BETWEEN THE LINES: After watching portions of the Republican and Democratic conventions, here are some observations:
Now I can sleep soundly, knowing the incumbents, their opponents and their respective spouses are ensconced in lovey-dovey relationships. Not a vital issue, but we certainly don’t need another candidate like John Edwards.
We know now that Mother Nature doesn’t take sides when it comes to politics. At first, it looked like she was a Democrat as Hurricane Isaac forced Republicans to cancel the first day of their convention. Then, she threatened to rain on President Obama’s planned outdoor acceptance speech in a football stadium, so the activities were relocated inside to a basketball arena.
Just as social media have deeply impacted newspaper sales, it was successful and equally damaging for television, as viewing declined more than 20 percent from four years ago, according to the Nielsen Company, the national ratings service.
Just gotta wonder if those who tuned in to social networks and online, undoubtedly a young demographic, will bother to vote in November.
It’s as plain as the teleprompter from which speakers read that political conventions are as staged as reality television shows. Mature viewers realize that these quadrennial events require behind-the-scenes maneuvering and not a lot of ad-libbing to avoid a loose-lipped speaker’s faux pas that an opponent, not to mention a comedic analysis by Jon Stewart and Steven Colbert, would highlight in a humiliating response. After Clint Eastwood’s improvisational soliloquy with a chair, that’s a practical approach.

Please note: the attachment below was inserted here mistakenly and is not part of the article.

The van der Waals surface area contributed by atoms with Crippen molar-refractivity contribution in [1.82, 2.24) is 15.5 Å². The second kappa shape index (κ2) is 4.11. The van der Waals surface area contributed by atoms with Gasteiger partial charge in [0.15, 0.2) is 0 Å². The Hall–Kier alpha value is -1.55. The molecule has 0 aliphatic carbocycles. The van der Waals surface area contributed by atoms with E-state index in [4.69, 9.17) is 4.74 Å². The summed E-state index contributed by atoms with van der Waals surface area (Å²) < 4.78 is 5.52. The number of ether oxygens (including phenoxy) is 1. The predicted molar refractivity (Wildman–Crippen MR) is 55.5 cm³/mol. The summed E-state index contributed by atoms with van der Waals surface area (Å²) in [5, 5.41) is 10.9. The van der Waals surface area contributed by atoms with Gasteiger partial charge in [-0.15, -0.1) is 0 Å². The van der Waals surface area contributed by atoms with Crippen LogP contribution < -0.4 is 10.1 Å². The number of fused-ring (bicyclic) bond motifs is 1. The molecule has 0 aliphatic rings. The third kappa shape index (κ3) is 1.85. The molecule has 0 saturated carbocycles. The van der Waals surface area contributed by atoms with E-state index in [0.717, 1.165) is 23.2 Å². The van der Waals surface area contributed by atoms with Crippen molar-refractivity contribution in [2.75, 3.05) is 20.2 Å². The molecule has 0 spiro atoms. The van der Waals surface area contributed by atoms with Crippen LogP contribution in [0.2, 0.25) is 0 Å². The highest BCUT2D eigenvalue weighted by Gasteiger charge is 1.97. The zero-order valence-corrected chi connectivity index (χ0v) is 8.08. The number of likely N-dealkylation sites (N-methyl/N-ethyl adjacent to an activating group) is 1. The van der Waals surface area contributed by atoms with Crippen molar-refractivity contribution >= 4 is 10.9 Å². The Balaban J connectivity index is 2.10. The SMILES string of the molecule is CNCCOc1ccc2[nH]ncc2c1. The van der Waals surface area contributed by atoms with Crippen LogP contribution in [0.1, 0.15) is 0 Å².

Addressing conventioneers is preaching to the choir. Every passionate, feel-good speech — regardless of length — is coordinated to stir and arouse the emotions of those in the arena, which looks good on television. I don’t know if “applause” signs and an off-camera cheerleader are used to induce responses at key moments, but it seems like it.
But, neither President Obama nor GOP challenger Mitt Romney gave away too much of their strategies in their speeches. Both were optimistic, though Obama openly conceded that the recovery will continue to move at a snail’s pace — especially with a partisan Congress. Romney mostly talked generalities, with no specific blueprint to perk up the economy.
Not surprisingly, at conventions neither candidate reveals their prescription for change. Voters just have to decide which one sounds the most sincere and feasible.
Just days before the GOP get-together in Tampa, Romney chose Paul Ryan as his vice presidential running mate. Not too much of a surprise, as the Wisconsin Congressman is recognized as one of the most Conservative elected officials in Washington.
Indeed, it was a move to the right, which the Romney camp needed to do to certify his sometimes questionable Conservative credentials. Romney’s hope is that Ryan will seal the deal with the far right wing of the GOP.
And, it certainly repositioned the presidential race, back to where it was four years ago, when Barack Obama and Joe Biden faced John McCain and Sarah Palin.
As a matter of fact, Ryan reminds me of a calmer Palin with male genitalia and more brain cells.
Wasn’t it surprising that only one GOP speaker mentioned George W. Bush, the party’s standard bearer for the first eight years of this century? Of course, the former president’s brother Jeb, who has been mentioned as a possible candidate in 2016, got in a word or two to defend his bro’s administration.